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Kissinger Blasts Peace Conference, but Says Status Quo Won’t Last

May 13, 1988
See Original Daily Bulletin From This Date

Taking a left-handed swipe at the Reagan administration’s Middle East peace efforts, former Secretary of State Henry Kissinger said Tuesday that an international peace conference “is the most dangerous forum for Israel” and that the United States can only wind up “being caught between all parties.”

At the same time, Kissinger chastised Israel for not presenting a unified point of view on its options for peace.

“One cannot ask for American support if Israeli political leaders present to Americans a smorgasbord of incompatible options and fight their political battle on American soil by dividing up different groups of the Jewish community, and the non-Jewish community, in support of totally conflicting points of view,” he said.

Though not mentioning Secretary of State George Shultz’s plan by name, Kissinger said that involving the Soviet Union in an international conference runs counter to American interests.

“The permanent objective of the Soviet Union in the Middle East, and the Russian empire before it, has always been diametrically opposed to those of the Western democracies; and even if you believe that (Soviet leader Mikhail) Gorbachev is a reformer, what he’s trying to reform is the Soviet economy.”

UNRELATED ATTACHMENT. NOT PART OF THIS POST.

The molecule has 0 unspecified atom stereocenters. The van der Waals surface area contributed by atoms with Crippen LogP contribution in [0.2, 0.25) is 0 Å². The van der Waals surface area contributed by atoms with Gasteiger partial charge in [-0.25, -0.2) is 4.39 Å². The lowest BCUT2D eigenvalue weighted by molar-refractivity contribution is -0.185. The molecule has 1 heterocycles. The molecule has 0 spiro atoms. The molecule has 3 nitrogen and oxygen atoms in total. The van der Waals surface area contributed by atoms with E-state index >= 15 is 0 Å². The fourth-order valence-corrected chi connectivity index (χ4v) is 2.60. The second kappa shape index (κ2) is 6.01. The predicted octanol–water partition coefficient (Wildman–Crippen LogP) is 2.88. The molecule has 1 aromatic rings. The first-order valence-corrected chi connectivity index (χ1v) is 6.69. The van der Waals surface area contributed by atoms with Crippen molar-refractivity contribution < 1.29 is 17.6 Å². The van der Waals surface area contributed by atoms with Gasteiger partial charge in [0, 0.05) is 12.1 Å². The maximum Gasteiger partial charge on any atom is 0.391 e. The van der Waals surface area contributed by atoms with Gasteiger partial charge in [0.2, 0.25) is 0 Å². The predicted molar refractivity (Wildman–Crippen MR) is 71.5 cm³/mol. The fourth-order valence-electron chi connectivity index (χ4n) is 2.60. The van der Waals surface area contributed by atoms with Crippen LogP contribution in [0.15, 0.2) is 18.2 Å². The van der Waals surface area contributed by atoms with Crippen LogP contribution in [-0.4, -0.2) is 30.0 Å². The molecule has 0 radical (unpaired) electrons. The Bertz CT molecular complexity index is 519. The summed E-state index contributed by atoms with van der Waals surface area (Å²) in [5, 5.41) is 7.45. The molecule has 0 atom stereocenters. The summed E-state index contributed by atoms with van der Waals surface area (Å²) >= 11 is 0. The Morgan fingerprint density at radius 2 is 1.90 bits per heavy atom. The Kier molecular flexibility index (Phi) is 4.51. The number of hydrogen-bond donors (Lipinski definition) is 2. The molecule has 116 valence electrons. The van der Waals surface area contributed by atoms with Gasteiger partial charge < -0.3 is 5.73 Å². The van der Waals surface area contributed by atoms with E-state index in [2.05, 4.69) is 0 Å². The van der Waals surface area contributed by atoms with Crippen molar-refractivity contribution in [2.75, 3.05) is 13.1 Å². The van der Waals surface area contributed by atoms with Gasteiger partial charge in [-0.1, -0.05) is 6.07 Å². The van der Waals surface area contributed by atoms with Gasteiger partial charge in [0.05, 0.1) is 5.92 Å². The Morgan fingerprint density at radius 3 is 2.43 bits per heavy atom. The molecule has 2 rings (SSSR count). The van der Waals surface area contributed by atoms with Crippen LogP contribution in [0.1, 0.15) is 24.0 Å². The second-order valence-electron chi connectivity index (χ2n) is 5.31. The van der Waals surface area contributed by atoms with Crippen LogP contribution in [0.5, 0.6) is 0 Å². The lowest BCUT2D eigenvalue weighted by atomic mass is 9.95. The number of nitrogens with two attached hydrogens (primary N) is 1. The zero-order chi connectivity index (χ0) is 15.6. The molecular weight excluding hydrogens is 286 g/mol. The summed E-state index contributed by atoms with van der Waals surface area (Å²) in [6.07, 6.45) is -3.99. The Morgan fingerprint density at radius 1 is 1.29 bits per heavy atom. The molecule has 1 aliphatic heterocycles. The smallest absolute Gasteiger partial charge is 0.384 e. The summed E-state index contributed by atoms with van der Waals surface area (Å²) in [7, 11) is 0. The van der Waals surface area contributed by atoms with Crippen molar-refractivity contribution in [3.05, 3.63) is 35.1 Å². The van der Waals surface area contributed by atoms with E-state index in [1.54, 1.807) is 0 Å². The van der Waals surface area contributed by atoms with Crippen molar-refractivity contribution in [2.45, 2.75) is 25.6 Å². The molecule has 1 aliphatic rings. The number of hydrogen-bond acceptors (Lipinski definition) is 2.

An international conference, he said, would not be just a one-time gathering. “The idea that a conference can be assembled, which then sets off Israel and the Arabs for direct talks after which the conference is never heard from again, is, in my view, totally naive.”

Such a conference, Kissinger said, “is the most dangerous forum for Israel; it is the most dangerous forum for the United States; and it can only wind up with the United States being caught between all parties and Israel being pressured in a direction that it cannot respect.”


Speaking at a $1,000-a-plate American Jewish Committee dinner, Kissinger outlined the varying Arab positions on negotiations:

The more moderate view, which calls for Israel’s withdrawal to the 1967 borders; the radical posture, which does not define borders and calls for the application of all United Nations resolutions, “which in effect means the 1947 borders”; and the stance of the Palestine Liberation Organization, which “has never brought itself to accept any borders with Israel.”

European countries, Kissinger said, agree that there should be a solution based on the 1967 borders and with the Old City of Jerusalem, and “that is also the formal position of the Soviet Union.”

That solution, however, would create a corridor of nine miles between Haifa and Tel Aviv, and 3 miles between Jerusalem and Tel Aviv, “and I have known nobody who believes this solution is compatible with the security or survival of Israel,” the statesman said.

Whatever the solution, he said, “I do not believe that the status quo can be maintained indefinitely.”

“The real decision that has to be made is for Israel to get clear in its own mind what its absolute security requirements are,” he said. “In my view, it cannot be the 1967 frontiers.”

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